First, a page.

As far as we know, the present study is the first study to focus on the possible contribution of the FCRL3 –169T>C and FOXP3 –2383C>T polymorphisms to the susceptibility to tendinopathy in elite athletes. The FCRL3 –169T>C polymorphism was associated with increased tendinopathy risk, either considering all cases, only athletes with tendon pain or those who were away from training due to pain. The FCRL3 –169T>C polymorphism changes promoter activity and consequently alters NFκB binding [27]. Therefore, the FCRL3 –169T>C polymorphism has previously been reported in association with rheumatoid arthritis [27, 43, 44], psoriasis vulgaris [22], neuromyelitis optica [45], multiple sclerosis [46] and endometriosis [21, 47]. Furthermore, in present study the combined variant genotypes of FCRL3 –169T>C and FOXP3 –2383C>T were also associated with an increased risk for developing tendinopathy among athletes who presented tendon pain or were away from training due to pain. The combined analysis of FCRL3 –169T>C and FOXP3 –2383C>T suggested a gene-gene interaction in the susceptibility to tendinopathy. The cumulative effect of interaction of FCRL3 –169T>C and FOXP3 –2383C>T polymorphisms has previously been demonstrated in the development of endometriosis [47]. The FOXP3 –2383C>T polymorphism may interfere in the FOXP3 factor, promoting Treg cell dysfunction and development of diseases [48].

In the early stages of tendinopathy, changes in tissue microenvironment and activation of the innate immune system contribute to inflammatory repair in tendons [4]. In an experimental animal model of chronic tendinopathy, mast cells and macrophages were recruited and released angiogenic growth factors, which stimulate the proliferation of new blood vessels [49]. Interestingly, the major angiogenic growth factor VEGF is not found in healthy tendons [50], but it is expressed in tendons in chronic degeneration [51]. Recently, our group investigated whether polymorphisms in VEGF and its receptor KDR genes could be correlated with susceptibility to tendinopathy. We described evidences that the polymorphisms in KDR might alter receptor activity, influence the angiogenic process and consequently contribute to inter-individual variation in the development of tendinopathy in volleyball athletes [29].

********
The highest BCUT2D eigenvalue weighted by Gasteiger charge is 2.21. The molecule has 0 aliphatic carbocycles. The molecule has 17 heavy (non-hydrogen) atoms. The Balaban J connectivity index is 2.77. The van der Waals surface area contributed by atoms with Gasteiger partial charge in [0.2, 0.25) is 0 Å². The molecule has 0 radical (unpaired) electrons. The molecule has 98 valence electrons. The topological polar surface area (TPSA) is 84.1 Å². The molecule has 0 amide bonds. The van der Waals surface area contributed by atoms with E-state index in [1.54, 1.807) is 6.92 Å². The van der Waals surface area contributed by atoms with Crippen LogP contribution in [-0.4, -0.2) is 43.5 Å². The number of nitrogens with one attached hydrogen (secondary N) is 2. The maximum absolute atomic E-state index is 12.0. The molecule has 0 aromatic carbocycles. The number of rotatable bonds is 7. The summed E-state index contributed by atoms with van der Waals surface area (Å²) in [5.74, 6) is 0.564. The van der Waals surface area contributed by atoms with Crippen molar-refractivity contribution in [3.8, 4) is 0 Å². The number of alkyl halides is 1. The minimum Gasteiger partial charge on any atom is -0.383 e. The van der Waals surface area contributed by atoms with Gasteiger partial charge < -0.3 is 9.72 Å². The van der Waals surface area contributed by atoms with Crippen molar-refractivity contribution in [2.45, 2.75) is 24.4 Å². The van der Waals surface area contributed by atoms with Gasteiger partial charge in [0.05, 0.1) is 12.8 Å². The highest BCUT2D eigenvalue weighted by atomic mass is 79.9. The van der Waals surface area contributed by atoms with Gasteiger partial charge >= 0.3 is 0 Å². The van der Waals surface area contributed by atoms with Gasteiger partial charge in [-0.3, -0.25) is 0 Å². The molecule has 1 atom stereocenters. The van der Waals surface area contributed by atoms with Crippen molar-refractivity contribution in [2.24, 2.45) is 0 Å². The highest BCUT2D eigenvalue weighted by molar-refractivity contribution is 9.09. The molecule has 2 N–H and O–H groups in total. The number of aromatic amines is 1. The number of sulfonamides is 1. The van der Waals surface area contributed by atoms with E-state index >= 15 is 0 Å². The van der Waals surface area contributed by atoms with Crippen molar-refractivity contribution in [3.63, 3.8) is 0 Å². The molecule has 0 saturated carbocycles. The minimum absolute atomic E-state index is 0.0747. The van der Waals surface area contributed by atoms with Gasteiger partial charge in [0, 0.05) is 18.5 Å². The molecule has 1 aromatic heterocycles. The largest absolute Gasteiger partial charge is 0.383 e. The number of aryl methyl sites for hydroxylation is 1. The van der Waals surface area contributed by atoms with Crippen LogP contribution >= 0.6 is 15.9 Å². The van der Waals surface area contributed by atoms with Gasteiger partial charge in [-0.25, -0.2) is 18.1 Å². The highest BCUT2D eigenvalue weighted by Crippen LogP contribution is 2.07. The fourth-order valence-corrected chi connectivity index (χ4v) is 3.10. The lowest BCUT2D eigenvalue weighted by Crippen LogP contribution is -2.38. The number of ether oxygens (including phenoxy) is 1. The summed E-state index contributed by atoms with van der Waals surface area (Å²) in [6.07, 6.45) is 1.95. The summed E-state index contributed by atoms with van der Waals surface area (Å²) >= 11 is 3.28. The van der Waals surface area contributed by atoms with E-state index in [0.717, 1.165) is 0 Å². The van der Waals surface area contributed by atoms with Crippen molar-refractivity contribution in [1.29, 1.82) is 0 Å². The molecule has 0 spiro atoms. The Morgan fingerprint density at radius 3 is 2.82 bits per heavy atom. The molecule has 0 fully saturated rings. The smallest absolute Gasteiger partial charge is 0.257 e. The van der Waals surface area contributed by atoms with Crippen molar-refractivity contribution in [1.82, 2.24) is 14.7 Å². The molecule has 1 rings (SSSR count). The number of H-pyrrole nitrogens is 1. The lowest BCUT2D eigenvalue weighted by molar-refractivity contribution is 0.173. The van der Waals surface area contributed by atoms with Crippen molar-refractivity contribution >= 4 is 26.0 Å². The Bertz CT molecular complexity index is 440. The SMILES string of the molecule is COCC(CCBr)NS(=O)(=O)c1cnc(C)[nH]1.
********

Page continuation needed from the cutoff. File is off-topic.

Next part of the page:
In addition to the recruitment of macrophages and mast cells, and increase in angiogenesis signals in the tendon injury microenvironment, the CD4+ T cell also migrated into tissue and released pro-inflammatory cytokines, including interleukin 2 (IL-2), enhancing the innate immune response for tendon repair [11]. However, the persistence of stimuli in the tendon over a long period may cause tissue degeneration by excessive inflammatory responses and lead to chronic pain [37]. In this context, we suggest that CD4 + Foxp3+ regulatory T cells (Treg) could modulate the function of effector T cells during tendon repair by regulating the expression of target genes in the inflammatory response. As already described in other pathological conditions, polymorphisms can modulate the function of Tregs, harming the immune response [24, 52]. In present study, we found that FCRL3 -169C allele was associated with increased tendinopathy risk. This allele increased FCRL3 gene expression in Treg cells and promoted inflammatory response to a greater extent in by the CD4+ T cell generating higher levels of immune activation [24]. Thus, we proposed a hypothesis relative to the role of the FCRL3 -169C allele in Treg cell dysfunction preventing the tendon regeneration (Fig. 4).

The main limitation of this approach was that the present study did not collect information on ethnicity of all athletes. The high degree of admixture of different ethnic backgrounds (mostly Europeans, Africans and Amerindians) in the Brazilian population, poses special challenges to ethnic classification. The Instituto Brasileiro de Geografia e Estatística (IBGE) responsible for the official census of Brazil, has used only few pre-established color categories, which are based on self-classification (see Methods). However, there is poor correlation of self-reported race/color with genetic ancestry among Brazilians and this is based on a complex subjective phenotypic evaluation [53]. Therefore, it was not possible to apply adjustments for population stratification [54], in spite of no significant difference in ethnicity being observed between the tendinopathy athletes and the control group. The extrapolation of genetic data obtained from well-defined ethnic groups is not appropriate for application to Brazilians [53] and our data can be used in future studies to improve understanding of the risk factors involved in the development of tendinopathy in athletes.

Finally, our group has been developing studies with the purpose of identifying genetic characteristics that may clarify new therapeutic targets or personalized training programs to treat the disease or to avoid the development of tendinopathy in athletes. However, the information about magnitude of each variable is necessary to determine if the effect has an important role in practical and clinical decisions about applicability of the outcome [55]. In this study, FCRL3 and FOXP3 polymorphisms and male gender were associated with a moderate risk (approximate 2-fold), whereas athlete older age and higher years of practice in volleyball were associated with a higher risk (approximate 8-fold) of tendinopathy. The knowledge of the potential risk factors associated with tendinopathy may help to build models to use for diagnosing athletes susceptible to tendon injury and providing these athletes with additional personalized support.